Genotypic Detection of Carbapenemases
Regarding class A carbapenemases, the current study showed that blaGES was the only detected gene in which 5.26% (1/19) of CRKP isolates tested positive. Both blaKPC and blaSME were not detected. Regarding class B carbapenemases, 26.32% (5/19) of CRKP clinical isolates tested positive for blaNDM, while blaIPM was not detected. Class D carbapenemases were the most prevalent among CRKP clinical isolates; 73.68% (14/19), 10.53% (2/19), and 21.05% (4/19) of CRKP clinical isolates tested positive for blaOXA-48, blaOXA-51, and blaOXA-181, respectively, as shown in Table 5. On the other hand, 5.26% (1/19) of CRKP isolates tested positive for blaOXA-23. None of the isolates tested positive for blaOXA-40 and blaOXA-58.
Table 5 Detailed Resistance and Genetic Profiles of CRKP Clinical Isolates
Two allelic variants of blaNDM were detected as shown in Figure 2; 40% (2/5) are related to blaNDM-1 and 60% (3/5) are related to blaNDM-25. On the other hand, blaGES-1 was the detected variant of blaGES, which has ESBL activity but not carbapenemase activity.
DNA Fingerprint and Cluster Analysis
Phylogenetic analysis of the banding pattern generated by Box-PCR (Figure 3) revealed 18 different profiles in which two isolates (K12 and K13) exhibited a single identical profile, whereas the other 17 isolates exhibited 17 different profiles. The generated UPGMA dendrogram classified CRKP isolates into two phylogenetic groups (A&B), as shown in Figure 4. Phylogenetic group A included only one isolate (KP19) that was recovered from the RICU. The genetic profiles of the remaining isolates belonged to phylogenetic group B. Phylogenetic group B was further classified into two main clusters (B1 and B2). Cluster B1 included only one isolate (KP2) that was recovered from the pediatrics department. All the remaining isolates were grouped into the B2 cluster that was further classified into three clades (B2.A, B2.b1, and B2b2). Overall, 73.68% (14/19) of the CRKP isolates were classified into the B2.b2 clade.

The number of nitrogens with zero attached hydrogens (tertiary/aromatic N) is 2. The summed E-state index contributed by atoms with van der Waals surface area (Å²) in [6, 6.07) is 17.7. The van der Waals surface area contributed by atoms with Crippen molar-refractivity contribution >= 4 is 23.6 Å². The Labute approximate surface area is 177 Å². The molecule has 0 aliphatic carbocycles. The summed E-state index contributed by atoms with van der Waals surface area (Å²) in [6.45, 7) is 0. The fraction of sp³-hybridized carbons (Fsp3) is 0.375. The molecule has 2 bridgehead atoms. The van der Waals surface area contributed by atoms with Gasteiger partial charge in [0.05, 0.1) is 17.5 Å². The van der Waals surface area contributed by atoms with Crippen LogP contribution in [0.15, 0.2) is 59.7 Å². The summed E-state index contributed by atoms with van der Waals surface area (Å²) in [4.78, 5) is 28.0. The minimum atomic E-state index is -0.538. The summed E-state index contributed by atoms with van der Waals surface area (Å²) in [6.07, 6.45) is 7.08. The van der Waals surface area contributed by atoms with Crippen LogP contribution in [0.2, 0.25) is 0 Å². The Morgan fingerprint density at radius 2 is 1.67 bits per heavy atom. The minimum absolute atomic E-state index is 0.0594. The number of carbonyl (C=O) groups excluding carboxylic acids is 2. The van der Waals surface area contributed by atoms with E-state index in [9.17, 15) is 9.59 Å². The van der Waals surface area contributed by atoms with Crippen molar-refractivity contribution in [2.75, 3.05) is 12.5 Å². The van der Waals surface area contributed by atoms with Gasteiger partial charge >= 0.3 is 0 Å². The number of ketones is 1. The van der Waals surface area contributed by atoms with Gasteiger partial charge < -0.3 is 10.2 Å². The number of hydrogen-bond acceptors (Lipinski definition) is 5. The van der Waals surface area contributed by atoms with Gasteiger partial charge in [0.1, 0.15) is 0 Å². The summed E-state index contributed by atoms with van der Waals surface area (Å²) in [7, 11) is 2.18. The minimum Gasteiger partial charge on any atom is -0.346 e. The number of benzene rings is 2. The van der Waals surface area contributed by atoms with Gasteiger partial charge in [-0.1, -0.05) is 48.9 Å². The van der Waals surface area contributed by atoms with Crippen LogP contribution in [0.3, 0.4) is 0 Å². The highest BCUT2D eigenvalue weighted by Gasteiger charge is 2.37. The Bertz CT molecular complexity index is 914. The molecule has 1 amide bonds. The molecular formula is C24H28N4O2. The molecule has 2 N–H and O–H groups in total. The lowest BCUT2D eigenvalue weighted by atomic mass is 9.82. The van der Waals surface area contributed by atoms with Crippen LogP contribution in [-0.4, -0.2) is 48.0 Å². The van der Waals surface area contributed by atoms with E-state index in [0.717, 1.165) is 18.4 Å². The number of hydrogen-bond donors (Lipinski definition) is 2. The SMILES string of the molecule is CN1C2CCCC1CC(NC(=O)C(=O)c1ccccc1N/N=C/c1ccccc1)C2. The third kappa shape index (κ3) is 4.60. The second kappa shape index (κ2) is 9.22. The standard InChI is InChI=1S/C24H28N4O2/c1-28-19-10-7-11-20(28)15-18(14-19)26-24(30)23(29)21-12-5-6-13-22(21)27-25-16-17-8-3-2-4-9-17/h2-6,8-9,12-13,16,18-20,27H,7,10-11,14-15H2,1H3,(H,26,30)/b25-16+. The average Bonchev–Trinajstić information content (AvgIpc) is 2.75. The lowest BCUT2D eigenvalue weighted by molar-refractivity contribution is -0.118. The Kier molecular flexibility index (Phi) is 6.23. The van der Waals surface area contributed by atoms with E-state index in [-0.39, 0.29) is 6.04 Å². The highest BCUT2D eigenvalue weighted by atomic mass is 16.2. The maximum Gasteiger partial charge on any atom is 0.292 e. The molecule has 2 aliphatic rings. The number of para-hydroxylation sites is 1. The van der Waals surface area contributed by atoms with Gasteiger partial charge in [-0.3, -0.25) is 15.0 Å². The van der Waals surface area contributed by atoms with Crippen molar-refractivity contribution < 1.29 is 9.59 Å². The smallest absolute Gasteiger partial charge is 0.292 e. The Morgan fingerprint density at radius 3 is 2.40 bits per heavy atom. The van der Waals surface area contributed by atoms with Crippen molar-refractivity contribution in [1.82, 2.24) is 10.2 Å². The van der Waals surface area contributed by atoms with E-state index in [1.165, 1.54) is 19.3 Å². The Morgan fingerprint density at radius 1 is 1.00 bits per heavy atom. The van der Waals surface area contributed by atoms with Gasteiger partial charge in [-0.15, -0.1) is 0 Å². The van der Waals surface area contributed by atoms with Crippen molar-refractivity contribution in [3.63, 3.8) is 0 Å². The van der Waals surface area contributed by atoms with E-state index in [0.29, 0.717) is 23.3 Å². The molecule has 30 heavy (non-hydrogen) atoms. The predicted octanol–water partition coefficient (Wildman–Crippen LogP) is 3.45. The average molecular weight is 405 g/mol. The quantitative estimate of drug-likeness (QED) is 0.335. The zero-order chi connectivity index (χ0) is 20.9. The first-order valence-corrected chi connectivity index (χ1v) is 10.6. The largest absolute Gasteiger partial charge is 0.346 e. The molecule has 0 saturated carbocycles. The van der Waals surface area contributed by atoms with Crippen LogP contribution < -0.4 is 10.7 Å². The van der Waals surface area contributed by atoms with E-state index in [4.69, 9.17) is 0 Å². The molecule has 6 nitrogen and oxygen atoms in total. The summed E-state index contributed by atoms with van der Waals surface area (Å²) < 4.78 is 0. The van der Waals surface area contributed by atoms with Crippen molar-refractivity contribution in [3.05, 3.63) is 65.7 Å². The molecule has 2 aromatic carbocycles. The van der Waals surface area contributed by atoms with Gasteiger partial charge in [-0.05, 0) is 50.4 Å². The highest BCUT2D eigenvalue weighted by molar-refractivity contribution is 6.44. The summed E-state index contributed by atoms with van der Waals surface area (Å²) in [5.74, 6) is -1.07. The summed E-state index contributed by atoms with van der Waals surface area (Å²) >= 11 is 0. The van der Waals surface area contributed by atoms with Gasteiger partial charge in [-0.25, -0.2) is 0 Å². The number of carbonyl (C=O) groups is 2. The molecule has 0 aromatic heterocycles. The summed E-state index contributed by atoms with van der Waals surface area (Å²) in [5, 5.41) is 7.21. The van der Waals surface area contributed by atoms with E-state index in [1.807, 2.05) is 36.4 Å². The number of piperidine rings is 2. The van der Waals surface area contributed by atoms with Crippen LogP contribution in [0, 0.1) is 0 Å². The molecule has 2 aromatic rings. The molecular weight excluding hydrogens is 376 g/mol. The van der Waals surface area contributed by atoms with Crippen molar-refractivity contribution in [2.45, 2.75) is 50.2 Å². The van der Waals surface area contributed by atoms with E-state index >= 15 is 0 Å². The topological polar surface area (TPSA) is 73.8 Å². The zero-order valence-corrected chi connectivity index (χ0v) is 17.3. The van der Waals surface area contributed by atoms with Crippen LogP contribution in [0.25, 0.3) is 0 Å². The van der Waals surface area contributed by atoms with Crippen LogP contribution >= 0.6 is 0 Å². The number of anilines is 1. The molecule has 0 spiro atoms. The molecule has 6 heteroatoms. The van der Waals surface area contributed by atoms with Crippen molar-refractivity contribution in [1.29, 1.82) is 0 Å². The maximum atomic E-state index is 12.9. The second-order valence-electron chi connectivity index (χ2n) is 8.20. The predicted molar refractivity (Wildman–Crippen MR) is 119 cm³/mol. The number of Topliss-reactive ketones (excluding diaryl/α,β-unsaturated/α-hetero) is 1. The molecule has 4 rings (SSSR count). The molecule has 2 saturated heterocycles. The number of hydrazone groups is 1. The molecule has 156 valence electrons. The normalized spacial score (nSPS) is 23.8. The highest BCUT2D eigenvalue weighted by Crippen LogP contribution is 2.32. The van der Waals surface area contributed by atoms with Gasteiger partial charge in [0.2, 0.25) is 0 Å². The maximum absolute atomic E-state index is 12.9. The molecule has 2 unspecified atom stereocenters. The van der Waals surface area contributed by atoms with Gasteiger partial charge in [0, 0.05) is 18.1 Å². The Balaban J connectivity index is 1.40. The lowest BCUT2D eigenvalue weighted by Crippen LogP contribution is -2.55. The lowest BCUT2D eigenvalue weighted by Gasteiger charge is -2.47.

Figure 4 Unweighted pair-group method with arithmetic average (UPGMA) dendrogram based on Dice similarity for banding profile generated by BOX-PCR.
K. pneumoniae is one of the most problematic bacterial pathogens and commonly exhibits the MDR pattern. K. pneumoniae is associated with increased mortality and morbidity of hospitalized patients, especially in acute care settings like intensive care units (ICUs) and cardiac care units (CCUs).31
Carbapenems are one of the most effective agents for treating infections caused by MDR K. pneumoniae.32 Unfortunately, resistance to carbapenem among K. pneumoniae continues to increase. Data released by the CDC indicated that 8% of Klebsiella spp. are carbapenem-resistant.33
To the best of our knowledge of the cited literature, the issue of carbapenem resistance in Egypt continues to worsen, which is alarming and represents a serious problem that may be encountered in the future. The current study was designed to investigate the rate and genetic background of carbapenem resistance in Klebsiella spp. clinical isolates recovered from a large tertiary care hospital in Cairo, Egypt. The results of the current study showed that the rate of carbapenem resistance was 19.79%, in which 19 out of 96 Klebsiella spp. were resistant to either imipenem, ertapenem, and/or meropenem.